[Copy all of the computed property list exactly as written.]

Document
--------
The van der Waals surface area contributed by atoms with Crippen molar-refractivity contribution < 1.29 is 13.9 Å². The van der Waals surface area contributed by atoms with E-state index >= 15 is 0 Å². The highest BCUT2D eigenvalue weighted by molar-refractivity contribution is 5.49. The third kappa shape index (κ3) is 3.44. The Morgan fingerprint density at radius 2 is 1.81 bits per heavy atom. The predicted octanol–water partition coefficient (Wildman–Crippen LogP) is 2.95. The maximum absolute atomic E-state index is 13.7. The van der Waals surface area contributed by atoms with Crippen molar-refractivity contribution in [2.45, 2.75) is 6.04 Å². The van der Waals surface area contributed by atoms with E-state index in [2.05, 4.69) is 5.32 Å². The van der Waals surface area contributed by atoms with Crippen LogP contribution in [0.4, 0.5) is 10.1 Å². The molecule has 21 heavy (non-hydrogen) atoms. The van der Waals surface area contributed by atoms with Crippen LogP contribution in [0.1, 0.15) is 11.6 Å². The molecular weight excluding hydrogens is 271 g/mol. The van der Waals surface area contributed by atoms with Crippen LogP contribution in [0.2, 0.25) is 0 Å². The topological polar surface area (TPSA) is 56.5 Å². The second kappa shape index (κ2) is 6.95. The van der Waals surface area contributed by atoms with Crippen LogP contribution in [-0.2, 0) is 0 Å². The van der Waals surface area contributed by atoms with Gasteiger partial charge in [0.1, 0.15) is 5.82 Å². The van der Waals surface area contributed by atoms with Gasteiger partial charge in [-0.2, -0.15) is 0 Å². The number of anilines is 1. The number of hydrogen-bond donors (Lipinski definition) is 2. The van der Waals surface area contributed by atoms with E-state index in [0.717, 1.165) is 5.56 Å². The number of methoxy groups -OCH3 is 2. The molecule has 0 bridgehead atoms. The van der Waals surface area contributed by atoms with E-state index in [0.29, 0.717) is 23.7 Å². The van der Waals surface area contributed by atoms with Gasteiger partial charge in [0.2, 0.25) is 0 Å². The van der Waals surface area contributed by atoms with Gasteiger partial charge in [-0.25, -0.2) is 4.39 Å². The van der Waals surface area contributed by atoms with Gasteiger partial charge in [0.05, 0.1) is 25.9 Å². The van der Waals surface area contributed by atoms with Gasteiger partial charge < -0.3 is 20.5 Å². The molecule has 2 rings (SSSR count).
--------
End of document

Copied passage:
The van der Waals surface area contributed by atoms with Crippen molar-refractivity contribution < 1.29 is 13.9 Å². The van der Waals surface area contributed by atoms with E-state index >= 15 is 0 Å². The highest BCUT2D eigenvalue weighted by molar-refractivity contribution is 5.49. The third kappa shape index (κ3) is 3.44. The Morgan fingerprint density at radius 2 is 1.81 bits per heavy atom. The predicted octanol–water partition coefficient (Wildman–Crippen LogP) is 2.95. The maximum absolute atomic E-state index is 13.7. The van der Waals surface area contributed by atoms with Crippen molar-refractivity contribution in [2.45, 2.75) is 6.04 Å². The van der Waals surface area contributed by atoms with E-state index in [2.05, 4.69) is 5.32 Å². The van der Waals surface area contributed by atoms with Crippen LogP contribution in [0.4, 0.5) is 10.1 Å². The molecule has 21 heavy (non-hydrogen) atoms. The van der Waals surface area contributed by atoms with Crippen LogP contribution in [0.1, 0.15) is 11.6 Å². The molecular weight excluding hydrogens is 271 g/mol. The van der Waals surface area contributed by atoms with Crippen LogP contribution in [0.2, 0.25) is 0 Å². The topological polar surface area (TPSA) is 56.5 Å². The second kappa shape index (κ2) is 6.95. The van der Waals surface area contributed by atoms with Crippen LogP contribution in [-0.2, 0) is 0 Å². The van der Waals surface area contributed by atoms with Gasteiger partial charge in [0.1, 0.15) is 5.82 Å². The van der Waals surface area contributed by atoms with Gasteiger partial charge in [-0.2, -0.15) is 0 Å². The number of anilines is 1. The number of hydrogen-bond donors (Lipinski definition) is 2. The van der Waals surface area contributed by atoms with E-state index in [0.717, 1.165) is 5.56 Å². The number of methoxy groups -OCH3 is 2. The molecule has 0 bridgehead atoms. The van der Waals surface area contributed by atoms with E-state index in [0.29, 0.717) is 23.7 Å². The van der Waals surface area contributed by atoms with Gasteiger partial charge in [0.2, 0.25) is 0 Å². The van der Waals surface area contributed by atoms with Gasteiger partial charge in [-0.25, -0.2) is 4.39 Å². The van der Waals surface area contributed by atoms with Gasteiger partial charge in [0.05, 0.1) is 25.9 Å². The van der Waals surface area contributed by atoms with Gasteiger partial charge < -0.3 is 20.5 Å². The molecule has 2 rings (SSSR count).